I do wonder if Airplay is ocurrently overhyped and will disappoint some users because of this.

John Dawson (Arcam)

The World has gone mad. All this 'i' stuff!

I fully admit most of the article went way over my head but from what my ears tell me I'd be better off strapping on a Walkman (one of those old cassette thingies).

Or, if I want music in every room I can just crank up the volume on my hi-fi...

Must be me age...55;¬)

Andy- be interesting to see if you have similar streaming results in the kitchen as me,in my case a Pure Sensia,when the microwave is on.The music changes.

Defrost- changes to the "Norman Collier Dialogues"

Full power- changes to "Harpo Marx sings"

In relation to the airplay icon disappearing, I read elsewhere that if you change the language settings it re-appears (Settings - General - International).   I randomnly went from English to French and back again and it worked - utterly bizarre.  I see you can switch between English and British English (which might be easier for us non-bilingual types!)

I usually find that just switching the iPhone off and back on again (that old IT support trick) usually does the job, Chisy1

Mind you, at least we now know whence most of the contents of our review stockroom have vanished

All in the name of research, Andrew!

Have you tried using a static IP address and setting up port fowarding in your router? Also some wireless routers allow you to prioritise or limit the amount of bandwidth available to each device connected to the network.

Which is why I still think hifi audio digital streaming is still in its infancy from a usability point of view.

I would like to stream hi-res audio wirelessly without dropouts, or at least through USB.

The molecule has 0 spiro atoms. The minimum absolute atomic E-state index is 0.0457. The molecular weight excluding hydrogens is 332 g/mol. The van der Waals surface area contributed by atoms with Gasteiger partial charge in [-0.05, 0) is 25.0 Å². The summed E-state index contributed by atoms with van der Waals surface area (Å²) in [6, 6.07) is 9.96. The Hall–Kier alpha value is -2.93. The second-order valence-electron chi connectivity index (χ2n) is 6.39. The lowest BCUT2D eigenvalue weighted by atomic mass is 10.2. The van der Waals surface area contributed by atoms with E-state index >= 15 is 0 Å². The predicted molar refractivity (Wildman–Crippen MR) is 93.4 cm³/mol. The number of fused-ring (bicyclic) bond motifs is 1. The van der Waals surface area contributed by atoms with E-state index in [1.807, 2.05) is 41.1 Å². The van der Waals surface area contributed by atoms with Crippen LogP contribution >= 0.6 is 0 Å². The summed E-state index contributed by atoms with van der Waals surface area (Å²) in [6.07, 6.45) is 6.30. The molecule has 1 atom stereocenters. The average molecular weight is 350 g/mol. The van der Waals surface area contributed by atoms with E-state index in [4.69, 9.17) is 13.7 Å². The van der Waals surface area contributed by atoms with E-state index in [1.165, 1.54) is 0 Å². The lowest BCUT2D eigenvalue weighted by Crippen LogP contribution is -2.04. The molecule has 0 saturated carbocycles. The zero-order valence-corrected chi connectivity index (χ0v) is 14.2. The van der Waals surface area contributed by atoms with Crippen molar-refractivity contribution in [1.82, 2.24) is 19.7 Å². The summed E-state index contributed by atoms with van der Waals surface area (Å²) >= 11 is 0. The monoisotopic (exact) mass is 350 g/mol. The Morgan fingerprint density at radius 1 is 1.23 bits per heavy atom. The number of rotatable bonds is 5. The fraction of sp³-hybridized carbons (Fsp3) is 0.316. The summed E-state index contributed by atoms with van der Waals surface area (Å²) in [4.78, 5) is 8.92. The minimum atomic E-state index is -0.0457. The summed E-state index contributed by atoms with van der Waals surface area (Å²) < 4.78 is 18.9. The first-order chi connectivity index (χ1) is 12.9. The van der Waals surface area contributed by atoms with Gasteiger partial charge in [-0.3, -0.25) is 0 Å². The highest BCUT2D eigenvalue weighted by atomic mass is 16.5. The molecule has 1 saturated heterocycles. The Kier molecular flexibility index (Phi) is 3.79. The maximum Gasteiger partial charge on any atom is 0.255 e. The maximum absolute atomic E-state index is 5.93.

In general I view all streamers, be they from Linn or Logitech, as experiments and not products.

I'm sure we'll get there one day though.

Wireless is not the right way forward for quality audio, nor is proprietary kludges. So stick to wifi for transcoded streams to your iThing or to your Android device, and even to your kitchen lofi player. But anything that needs bandwidth and where quality is the premium, go with wires e.g. for the hifi and for watching stored films.

A system that requires kit from one provider to extend it is taking several steps back in evolution!

I'm not a wireless expert, I can only speak from our experiences.  

As an A/V installer, this chestnut comes up all the time.  "Wouldn't it be nice to stream audio around the house wirelessly?"  Well, yes it would, and Sonos has one of the more robust systems, as already mentioned.  We do get involved in wireless installs, and I have the whole "Apple wireless thing" at home.   However.......

Wireless setups are a very hit-and-miss affair.  The main reason is that the 2.4GHz frequency is massively crowded.  For example, in my home, I can suffer interference from other Wi-Fi devices, DECT phones, The microwave oven, my heating thermostat (yup, it's wireless!), our alarm system, the garage door opener, the baby monitor, Bluetooth devices, even the electric toothbrush!  And that's without even mentioning all the wireless gear that the neighbours have! So you can see that things can get pretty busy and the result is very high levels of background RF noise.  We don't notice the interference on our Wi-Fi devices when we're surfing the net, because Wi-Fi is very good at adapting it's speed (slowing down) to get the packets through.  But this doesn't work so well with streaming audio, hence the dropouts that most people experience from time to time.  The problem gets much worse when we try to stream lossless high bitrate audio.  So even if you are showing a full Wi-Fi signal, it may be getting buried in RF noise.